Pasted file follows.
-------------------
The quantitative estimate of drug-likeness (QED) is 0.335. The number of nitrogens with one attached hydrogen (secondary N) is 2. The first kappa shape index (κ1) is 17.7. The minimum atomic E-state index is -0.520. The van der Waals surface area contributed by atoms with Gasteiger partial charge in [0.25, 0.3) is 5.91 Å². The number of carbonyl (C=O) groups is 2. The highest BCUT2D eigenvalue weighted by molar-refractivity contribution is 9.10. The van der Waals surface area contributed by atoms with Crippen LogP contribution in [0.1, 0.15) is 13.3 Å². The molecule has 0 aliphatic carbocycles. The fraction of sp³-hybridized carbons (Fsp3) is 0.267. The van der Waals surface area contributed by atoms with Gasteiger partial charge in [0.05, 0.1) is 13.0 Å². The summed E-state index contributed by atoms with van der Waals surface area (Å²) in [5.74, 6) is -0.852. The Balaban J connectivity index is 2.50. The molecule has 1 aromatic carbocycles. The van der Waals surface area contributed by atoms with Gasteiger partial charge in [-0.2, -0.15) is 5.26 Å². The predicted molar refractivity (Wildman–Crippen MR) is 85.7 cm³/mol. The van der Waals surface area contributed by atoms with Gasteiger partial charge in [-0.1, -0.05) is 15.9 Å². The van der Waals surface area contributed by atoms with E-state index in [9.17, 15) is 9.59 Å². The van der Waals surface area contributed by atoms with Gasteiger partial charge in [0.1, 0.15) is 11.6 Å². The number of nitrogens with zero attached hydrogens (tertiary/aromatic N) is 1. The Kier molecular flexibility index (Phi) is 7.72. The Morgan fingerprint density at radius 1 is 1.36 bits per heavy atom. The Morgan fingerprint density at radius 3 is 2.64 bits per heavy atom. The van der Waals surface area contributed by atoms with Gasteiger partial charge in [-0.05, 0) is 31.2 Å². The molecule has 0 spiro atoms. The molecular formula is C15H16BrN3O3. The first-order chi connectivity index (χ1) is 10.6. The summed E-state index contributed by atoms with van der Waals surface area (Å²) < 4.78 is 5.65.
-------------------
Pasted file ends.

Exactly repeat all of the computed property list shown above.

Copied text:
The quantitative estimate of drug-likeness (QED) is 0.335. The number of nitrogens with one attached hydrogen (secondary N) is 2. The first kappa shape index (κ1) is 17.7. The minimum atomic E-state index is -0.520. The van der Waals surface area contributed by atoms with Gasteiger partial charge in [0.25, 0.3) is 5.91 Å². The number of carbonyl (C=O) groups is 2. The highest BCUT2D eigenvalue weighted by molar-refractivity contribution is 9.10. The van der Waals surface area contributed by atoms with Crippen LogP contribution in [0.1, 0.15) is 13.3 Å². The molecule has 0 aliphatic carbocycles. The fraction of sp³-hybridized carbons (Fsp3) is 0.267. The van der Waals surface area contributed by atoms with Gasteiger partial charge in [0.05, 0.1) is 13.0 Å². The summed E-state index contributed by atoms with van der Waals surface area (Å²) in [5.74, 6) is -0.852. The Balaban J connectivity index is 2.50. The molecule has 1 aromatic carbocycles. The van der Waals surface area contributed by atoms with Gasteiger partial charge in [-0.2, -0.15) is 5.26 Å². The predicted molar refractivity (Wildman–Crippen MR) is 85.7 cm³/mol. The van der Waals surface area contributed by atoms with Gasteiger partial charge in [-0.1, -0.05) is 15.9 Å². The van der Waals surface area contributed by atoms with E-state index in [9.17, 15) is 9.59 Å². The van der Waals surface area contributed by atoms with Gasteiger partial charge in [0.1, 0.15) is 11.6 Å². The number of nitrogens with zero attached hydrogens (tertiary/aromatic N) is 1. The Kier molecular flexibility index (Phi) is 7.72. The Morgan fingerprint density at radius 1 is 1.36 bits per heavy atom. The Morgan fingerprint density at radius 3 is 2.64 bits per heavy atom. The van der Waals surface area contributed by atoms with Gasteiger partial charge in [-0.05, 0) is 31.2 Å². The molecule has 0 spiro atoms. The molecular formula is C15H16BrN3O3. The first-order chi connectivity index (χ1) is 10.6. The summed E-state index contributed by atoms with van der Waals surface area (Å²) < 4.78 is 5.65.